Wine, Baltimore, France, Uncle Sam
The Wine and Food Society of Baltimore, Maryland was another branch of the André Simon-founded Wine & Food Society in London. It held an intriguing wine taste-off in 1980. The program may be read here, digitally archived at the Enoch Pratt Library in Baltimore.
The document refers to the 1976 Paris Wine Tasting, or famed “Judgment of Paris”, an epochal tasting held in France. A California cabernet sauvignon, Stag’s Leap, and a chardonnay, Chateau Montelena, had highest average score in a blind tasting of French and American examples. The wine world was shaken, and it is generally agreed California and New World winemaking received a major fillip as a result.
In tune with such blind tasting Baltimore wine devotees held their own such tasting of American and European wines. Wines were tasted in groups of two, in foil-wrapped bottles. Tasters were told the wine type but not the origin of each bottle.
Only one set of taste notes is included with the program. It opines which wine was Californian or European and states attributes of nose and taste. The winners were judged by a show of hands, with the results not tabulated here.
The sociological implications of the event are at least as important as the taste opinions of the panel. Putting American wines up against top European wines in a regional American centre at that time showed a high level of pride already existing in American winemaking.
It was not the first such comparative tasting in the U.S., or indeed the first this wine society did. The Baltimore chapter compared American and European wines as early as 1948. I will return to it later. The context is not quite the same as for the 1980 tasting, but still, the tasting is significant.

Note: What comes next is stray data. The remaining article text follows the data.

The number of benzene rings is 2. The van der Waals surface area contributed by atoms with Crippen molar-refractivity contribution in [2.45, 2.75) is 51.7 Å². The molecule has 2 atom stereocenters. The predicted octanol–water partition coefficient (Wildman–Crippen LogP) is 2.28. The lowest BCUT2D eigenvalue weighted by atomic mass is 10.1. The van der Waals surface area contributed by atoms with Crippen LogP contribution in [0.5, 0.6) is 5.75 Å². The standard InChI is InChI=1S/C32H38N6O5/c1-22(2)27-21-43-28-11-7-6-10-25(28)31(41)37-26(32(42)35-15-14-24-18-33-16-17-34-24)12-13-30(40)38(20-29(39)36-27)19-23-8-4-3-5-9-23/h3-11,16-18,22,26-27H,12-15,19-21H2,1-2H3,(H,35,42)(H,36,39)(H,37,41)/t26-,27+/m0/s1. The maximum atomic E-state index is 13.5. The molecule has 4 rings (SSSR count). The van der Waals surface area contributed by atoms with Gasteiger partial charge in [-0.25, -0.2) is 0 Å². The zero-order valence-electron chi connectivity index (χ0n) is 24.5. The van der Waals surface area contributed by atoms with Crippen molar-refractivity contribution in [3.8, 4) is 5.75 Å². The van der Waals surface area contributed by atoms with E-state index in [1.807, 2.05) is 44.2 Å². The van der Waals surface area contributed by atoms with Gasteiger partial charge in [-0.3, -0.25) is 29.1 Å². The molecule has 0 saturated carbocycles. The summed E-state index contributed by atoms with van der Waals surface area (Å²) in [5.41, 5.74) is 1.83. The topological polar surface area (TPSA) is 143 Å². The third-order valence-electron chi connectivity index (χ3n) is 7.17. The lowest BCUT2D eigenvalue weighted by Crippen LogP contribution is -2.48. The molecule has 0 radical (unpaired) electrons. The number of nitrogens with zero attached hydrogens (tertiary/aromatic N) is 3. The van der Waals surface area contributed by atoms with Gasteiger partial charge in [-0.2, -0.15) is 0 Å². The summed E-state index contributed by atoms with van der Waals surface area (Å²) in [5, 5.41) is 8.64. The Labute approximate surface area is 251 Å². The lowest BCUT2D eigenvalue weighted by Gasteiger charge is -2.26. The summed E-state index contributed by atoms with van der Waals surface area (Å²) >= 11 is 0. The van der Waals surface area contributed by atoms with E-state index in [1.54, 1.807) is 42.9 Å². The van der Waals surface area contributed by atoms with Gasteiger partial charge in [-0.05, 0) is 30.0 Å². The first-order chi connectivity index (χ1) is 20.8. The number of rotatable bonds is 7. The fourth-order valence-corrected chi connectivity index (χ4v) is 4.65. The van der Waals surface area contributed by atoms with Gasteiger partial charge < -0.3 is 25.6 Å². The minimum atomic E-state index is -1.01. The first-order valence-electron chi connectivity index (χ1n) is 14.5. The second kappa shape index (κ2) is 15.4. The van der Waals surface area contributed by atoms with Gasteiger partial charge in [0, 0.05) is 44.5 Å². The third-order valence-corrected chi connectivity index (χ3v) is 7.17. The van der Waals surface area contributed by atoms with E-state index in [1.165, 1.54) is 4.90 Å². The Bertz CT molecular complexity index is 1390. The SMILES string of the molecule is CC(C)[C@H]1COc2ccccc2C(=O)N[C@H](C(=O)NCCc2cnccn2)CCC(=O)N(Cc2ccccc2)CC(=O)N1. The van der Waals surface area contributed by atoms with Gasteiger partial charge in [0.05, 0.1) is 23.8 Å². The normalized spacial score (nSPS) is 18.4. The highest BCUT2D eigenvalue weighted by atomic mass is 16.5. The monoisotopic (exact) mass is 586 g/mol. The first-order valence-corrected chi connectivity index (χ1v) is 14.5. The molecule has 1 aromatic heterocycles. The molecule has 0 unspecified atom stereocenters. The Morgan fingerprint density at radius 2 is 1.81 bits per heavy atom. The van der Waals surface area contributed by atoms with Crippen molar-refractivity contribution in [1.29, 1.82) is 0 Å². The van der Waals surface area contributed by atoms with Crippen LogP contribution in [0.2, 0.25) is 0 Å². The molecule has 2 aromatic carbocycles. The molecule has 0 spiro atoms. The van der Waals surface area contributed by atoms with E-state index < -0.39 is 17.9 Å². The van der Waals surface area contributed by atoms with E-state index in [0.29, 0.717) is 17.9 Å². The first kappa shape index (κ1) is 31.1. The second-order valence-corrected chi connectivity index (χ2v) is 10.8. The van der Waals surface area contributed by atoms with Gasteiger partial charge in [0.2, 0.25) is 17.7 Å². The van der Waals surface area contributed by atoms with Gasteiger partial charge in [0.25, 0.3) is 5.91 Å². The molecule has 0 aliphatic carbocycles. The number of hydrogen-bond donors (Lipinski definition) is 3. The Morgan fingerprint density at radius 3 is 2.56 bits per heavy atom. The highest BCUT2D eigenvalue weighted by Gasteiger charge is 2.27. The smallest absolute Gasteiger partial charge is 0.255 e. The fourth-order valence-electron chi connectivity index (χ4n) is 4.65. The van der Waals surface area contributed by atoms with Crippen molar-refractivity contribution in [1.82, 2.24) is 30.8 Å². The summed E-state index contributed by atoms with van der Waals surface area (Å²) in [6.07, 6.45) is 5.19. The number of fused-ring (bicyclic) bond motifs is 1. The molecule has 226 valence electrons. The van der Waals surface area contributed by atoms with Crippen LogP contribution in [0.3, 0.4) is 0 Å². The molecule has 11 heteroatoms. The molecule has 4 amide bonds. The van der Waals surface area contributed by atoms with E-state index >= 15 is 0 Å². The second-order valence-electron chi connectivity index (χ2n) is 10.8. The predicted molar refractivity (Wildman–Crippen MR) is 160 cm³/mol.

The early records of the Wine and Food Society of Baltimore, which still goes strong, are lodged with the Enoch Pratt – a fine resource for gastronomic researchers. A list of the dinners and tastings held by the Society since inception may be reviewed online. Intelligent and creative they are especially given the periods covered. Wines from a wide range of countries or regions were tasted.
So were Scotch whiskies in 1975, at an event called “A Wine Tasting of Scotch Whiskies”. The somewhat contradictory title shows that tasters were starting to apply wine judging methods to non-wine alcohol, as is legion today, and later occurred for beer.
Still, the list of Baltimore events (see pp 17-22) appears not to reflect a beer tasting. A pity considering the lengthy and variegated beer and brewing culture of Baltimore. Was it an upstairs-downstairs thing, or the happenstance that attends any endeavour of this type? I cannot say.
The New York chapter of the same society held at least three beer events in the 1940s, for example.
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